References and for further information;
Upper Respiratory Infections: Common cold, Sinusitis Pharyngitis, Epiglottitis and laryngotracheitis: Most are of viral etiology. Epiglottitis and laryngotracheitis are exceptions with severe cases likely caused by Haemophilus influenzae type b. Bacterial pharyngitis is often caused by Streptococcus pyogenes.
Pathogenesis: Organisms gain entry to the respiratory tract by inhalation of droplets and invade the mucosa. Epithelial destruction may ensue, along with redness, edema, hemorrhage and sometimes an exudate.
Clinical Manifestations: Initial symptoms of a cold are runny, stuffy nose and sneezing, usually without fever. Other upper respiratory infections may have fever. Children with epiglottitis may have difficulty in breathing, muffled speech, drooling and stridor. Children with serious laryngotracheitis (croup) may also have tachypnea, stridor and cyanosis.
Microbiologic Diagnosis: Common colds can usually be recognised clinically. Bacterial and viral cultures of throat swab specimens are used for pharyngitis, epiglottitis and laryngotracheitis. Blood cultures are also obtained in cases of epiglottitis.
Prevention and Treatment: Viral infections are treated symptomatically. Streptococcal pharyngitis and epiglottitis caused by H influenzae are treated with antibacterials.
Lower Respiratory Infections: Bronchitis, Bronchiolitis and Pneumonia: Causative agents are viral or bacterial. Viruses cause most cases of bronchitis and bronchiolitis. In community-acquired pneumonias, the most common bacterial agent is Streptococcus pneumoniae. Atypical pneumonias can be caused by Mycoplasma pneumoniae, Chlamydia spp, Legionella, Coxiella burnetti and viruses. Nosocomial pneumonias and pneumonias in immunosuppressed patients have etiology with gram-negative organisms and staphylococci as predominant organisms.
Pathogenesis: Organisms enter the distal airway by inhalation, aspiration or by hematogenous seeding. The pathogen multiplies in or on the epithelium, causing inflammation, increased mucus secretion, and impaired mucociliary function; other lung functions may also be affected. In severe bronchiolitis, inflammation and necrosis of the epithelium may block small airways leading to airway obstruction.
Clinical Manifestations: Symptoms include cough, fever, chest pain, tachypnea and sputum production. Patients with pneumonia may also exhibit non-respiratory symptoms such as confusion, headache, myalgia, abdominal pain, nausea, vomiting and diarrhea.
Microbiologic Diagnosis: Sputum specimens are cultured for bacteria, fungi and viruses. Culture of nasal washings is usually sufficient in infants with bronchiolitis. Fluorescent staining technic can be used for legionellosis. Blood cultures and/or serologic methods are used for viruses, rickettsiae, fungi and many bacteria. Detection of nucleotide fragments specific for the microbial antigen in question by DNA probe or polymerase chain reaction can offer a rapid diagnosis.
Prevention and Treatment: Symptomatic treatment is used for most viral infections. Bacterial pneumonias are treated with antibacterials. A vaccine against 23 serotypes of Streptococcus pneumoniae is recommended for individuals at high risk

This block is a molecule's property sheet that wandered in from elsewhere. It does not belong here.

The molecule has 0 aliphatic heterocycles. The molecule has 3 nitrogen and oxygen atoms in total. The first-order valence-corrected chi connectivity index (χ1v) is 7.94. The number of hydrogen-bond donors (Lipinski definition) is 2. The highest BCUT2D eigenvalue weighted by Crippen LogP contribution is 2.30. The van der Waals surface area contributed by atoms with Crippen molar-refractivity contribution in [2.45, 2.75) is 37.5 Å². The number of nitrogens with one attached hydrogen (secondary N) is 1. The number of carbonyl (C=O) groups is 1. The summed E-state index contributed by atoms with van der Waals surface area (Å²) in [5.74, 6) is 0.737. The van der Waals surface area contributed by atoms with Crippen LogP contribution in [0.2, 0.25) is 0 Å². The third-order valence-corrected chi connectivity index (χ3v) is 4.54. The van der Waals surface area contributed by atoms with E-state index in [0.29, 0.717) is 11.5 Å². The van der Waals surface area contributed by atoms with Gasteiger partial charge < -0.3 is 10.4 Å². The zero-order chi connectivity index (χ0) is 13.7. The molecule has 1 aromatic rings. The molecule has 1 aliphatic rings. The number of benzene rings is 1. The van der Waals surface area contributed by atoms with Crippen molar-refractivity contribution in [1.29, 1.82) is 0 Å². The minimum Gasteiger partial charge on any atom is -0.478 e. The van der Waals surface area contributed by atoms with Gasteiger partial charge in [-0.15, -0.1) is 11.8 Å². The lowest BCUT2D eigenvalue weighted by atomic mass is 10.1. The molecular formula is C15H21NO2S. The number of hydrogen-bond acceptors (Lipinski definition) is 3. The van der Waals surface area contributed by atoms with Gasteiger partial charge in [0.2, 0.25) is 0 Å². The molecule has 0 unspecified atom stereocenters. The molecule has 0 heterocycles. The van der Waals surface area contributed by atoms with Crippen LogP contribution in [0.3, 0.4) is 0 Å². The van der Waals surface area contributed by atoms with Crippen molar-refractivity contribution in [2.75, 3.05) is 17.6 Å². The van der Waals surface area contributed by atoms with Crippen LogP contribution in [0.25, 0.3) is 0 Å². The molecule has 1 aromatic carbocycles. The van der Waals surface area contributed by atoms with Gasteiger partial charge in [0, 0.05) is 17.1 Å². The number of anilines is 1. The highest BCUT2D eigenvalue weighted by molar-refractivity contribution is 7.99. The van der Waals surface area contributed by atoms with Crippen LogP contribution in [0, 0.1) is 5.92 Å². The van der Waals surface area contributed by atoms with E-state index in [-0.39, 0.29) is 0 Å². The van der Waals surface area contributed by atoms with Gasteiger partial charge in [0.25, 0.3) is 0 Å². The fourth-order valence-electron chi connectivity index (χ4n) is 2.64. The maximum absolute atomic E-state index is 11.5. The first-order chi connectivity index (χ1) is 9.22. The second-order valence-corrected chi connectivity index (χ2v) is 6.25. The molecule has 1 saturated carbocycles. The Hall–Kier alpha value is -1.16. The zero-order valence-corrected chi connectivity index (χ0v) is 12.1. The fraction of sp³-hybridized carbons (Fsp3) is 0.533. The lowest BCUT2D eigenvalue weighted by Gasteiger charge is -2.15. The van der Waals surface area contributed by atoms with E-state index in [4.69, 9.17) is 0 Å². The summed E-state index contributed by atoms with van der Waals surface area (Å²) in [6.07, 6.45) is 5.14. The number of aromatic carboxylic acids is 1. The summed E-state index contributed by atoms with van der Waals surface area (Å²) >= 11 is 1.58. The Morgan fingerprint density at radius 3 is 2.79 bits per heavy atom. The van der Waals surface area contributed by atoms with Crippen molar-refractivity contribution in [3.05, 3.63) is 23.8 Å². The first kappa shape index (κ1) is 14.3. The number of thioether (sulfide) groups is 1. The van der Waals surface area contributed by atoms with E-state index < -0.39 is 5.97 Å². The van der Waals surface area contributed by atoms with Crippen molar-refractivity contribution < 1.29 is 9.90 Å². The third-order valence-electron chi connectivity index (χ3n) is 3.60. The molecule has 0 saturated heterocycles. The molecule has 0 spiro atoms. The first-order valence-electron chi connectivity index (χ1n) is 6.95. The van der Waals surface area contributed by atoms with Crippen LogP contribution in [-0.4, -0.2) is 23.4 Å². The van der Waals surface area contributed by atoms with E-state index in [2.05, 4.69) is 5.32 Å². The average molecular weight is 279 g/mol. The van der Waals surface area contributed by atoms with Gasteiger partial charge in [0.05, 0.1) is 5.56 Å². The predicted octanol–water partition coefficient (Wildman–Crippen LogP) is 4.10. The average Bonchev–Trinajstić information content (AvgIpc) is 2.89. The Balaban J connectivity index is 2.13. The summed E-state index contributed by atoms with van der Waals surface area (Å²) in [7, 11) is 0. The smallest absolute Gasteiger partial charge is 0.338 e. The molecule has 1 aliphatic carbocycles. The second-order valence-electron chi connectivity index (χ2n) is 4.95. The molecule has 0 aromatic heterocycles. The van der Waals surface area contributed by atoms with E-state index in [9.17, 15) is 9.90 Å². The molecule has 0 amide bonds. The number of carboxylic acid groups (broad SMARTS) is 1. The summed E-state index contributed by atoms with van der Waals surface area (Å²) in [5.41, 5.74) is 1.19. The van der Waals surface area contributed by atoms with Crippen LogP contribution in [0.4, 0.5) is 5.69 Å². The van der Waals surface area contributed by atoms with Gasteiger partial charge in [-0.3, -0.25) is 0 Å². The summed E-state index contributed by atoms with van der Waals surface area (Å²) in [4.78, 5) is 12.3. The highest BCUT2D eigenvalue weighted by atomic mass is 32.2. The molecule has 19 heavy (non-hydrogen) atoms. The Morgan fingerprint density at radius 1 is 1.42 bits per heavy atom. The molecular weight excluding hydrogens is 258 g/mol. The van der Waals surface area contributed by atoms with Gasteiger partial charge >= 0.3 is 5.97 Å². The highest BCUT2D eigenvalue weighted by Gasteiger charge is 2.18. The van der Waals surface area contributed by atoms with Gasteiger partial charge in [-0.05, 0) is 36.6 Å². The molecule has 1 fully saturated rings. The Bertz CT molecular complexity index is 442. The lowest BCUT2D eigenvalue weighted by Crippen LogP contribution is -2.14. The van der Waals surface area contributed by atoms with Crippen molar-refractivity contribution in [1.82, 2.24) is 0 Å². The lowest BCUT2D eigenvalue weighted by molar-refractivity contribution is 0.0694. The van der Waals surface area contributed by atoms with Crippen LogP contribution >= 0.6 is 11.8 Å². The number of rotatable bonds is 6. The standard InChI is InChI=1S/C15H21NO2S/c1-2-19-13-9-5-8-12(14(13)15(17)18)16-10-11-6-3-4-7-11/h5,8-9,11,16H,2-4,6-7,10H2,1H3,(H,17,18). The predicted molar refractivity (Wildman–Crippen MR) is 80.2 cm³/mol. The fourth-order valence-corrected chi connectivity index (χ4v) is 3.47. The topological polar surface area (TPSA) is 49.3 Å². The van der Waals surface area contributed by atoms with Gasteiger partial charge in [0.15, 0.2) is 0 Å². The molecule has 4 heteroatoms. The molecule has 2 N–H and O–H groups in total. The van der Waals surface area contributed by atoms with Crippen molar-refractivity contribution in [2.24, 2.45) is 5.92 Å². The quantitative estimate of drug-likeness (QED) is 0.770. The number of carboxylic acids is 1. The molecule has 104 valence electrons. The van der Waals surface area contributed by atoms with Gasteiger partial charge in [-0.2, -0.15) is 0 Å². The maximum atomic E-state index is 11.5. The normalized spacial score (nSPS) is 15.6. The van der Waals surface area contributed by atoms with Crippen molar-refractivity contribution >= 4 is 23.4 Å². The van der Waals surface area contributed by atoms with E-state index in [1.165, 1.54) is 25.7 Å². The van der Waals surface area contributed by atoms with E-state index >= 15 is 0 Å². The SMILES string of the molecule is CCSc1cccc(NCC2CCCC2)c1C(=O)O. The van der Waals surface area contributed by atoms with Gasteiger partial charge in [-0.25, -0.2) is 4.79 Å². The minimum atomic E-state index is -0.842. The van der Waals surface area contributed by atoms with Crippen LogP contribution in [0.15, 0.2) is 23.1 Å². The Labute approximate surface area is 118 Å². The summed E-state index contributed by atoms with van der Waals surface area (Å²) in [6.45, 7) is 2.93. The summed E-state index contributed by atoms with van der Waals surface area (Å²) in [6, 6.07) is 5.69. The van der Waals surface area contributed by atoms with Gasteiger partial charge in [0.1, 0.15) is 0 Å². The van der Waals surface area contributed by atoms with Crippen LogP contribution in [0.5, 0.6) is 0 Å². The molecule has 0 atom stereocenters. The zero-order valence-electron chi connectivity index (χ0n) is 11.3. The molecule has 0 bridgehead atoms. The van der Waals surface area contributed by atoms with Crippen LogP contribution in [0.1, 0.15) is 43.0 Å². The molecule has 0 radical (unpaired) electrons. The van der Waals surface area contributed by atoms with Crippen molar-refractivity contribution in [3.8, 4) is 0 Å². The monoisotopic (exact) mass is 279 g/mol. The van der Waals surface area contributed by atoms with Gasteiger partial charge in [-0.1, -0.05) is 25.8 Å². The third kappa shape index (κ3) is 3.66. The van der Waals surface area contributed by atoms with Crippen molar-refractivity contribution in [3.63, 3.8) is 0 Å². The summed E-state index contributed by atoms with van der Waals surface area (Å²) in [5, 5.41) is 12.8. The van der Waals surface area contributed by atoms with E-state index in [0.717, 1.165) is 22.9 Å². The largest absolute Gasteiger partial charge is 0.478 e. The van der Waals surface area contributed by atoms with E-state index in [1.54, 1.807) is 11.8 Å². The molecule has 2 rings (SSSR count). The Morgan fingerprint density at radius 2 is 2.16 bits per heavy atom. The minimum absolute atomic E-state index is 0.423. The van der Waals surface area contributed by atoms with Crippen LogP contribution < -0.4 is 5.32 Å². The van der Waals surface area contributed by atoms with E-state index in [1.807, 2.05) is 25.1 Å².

Reference: Dasaraju PV, Liu C. Infections of the Respiratory System. Medical Microbiology. 4th edition. https://www.ncbi.nlm.nih.gov/books/NBK8142/
Refer to HICMR Information Sheets - Common Causes of Respiratory Infections (New); Influenza; Human Metapneumovirus; RSV & Bronchiolitis and Legionella.
The new NHMRC Australian IPC Guidelines recommend the use of TGA-listed hospital-grade disinfectants with specific claims for the disinfection of hard surfaces in healthcare facilities.
This changes reflects regulation for hard surface disinfectants which have been implemented by the TGA. The streamlining of the regulatory pathway has resulted in changes to terminology and requirements of entry:
In addition, TGO 54 (Standard for Disinfectants and Sterilants) was superseded by TGO 104 (Standard for Disinfectants and Sanitary Products) on 1st April 2019.
Refer to TGA website for more information. - https://www.tga.gov.au/therapeutic-goods-order-54-standard-disinfectants-and-sterilants-tgo-54
Public Health Alert: Candida Auris
Has caused outbreaks in HCF’s and can spread through contact with affected patients and contaminated surfaces or equipment. C. auris can live on surfaces for several weeks.
NSW Health: Public Health Amendment (Legionella Control) Regulation 2018.
The Australian Government Department of Health and Aging provides updated Australian Immunisation Guidelines to reflect latest national & international evidence for vaccination. If you missed any of your childhood immunisations or require assessment of your immunisation status your GP can assist/ advise/prioritise an action plan.
Refer to your HCF Staff Health Program coordinator if you require further information on specific requirements.
1. Australian Government Department of Health. Immunisations for healthcare workers. https://beta.health.gov.au/health-topics/immunisation/health-professionals/immunisations-for-health-care-workers
2. The Australian Immunisation Handbook. www.immunise.health.gov.au/.../publishing.nsf/Content/Handbook10 -home
Accessing the Guidelines
For more information & to provide feedback, please visit the consultation page & make a submission by 5pm (AEST) 15/05/18. https://consultations.nhmrc.gov.au/public_consultations/infection-healthcare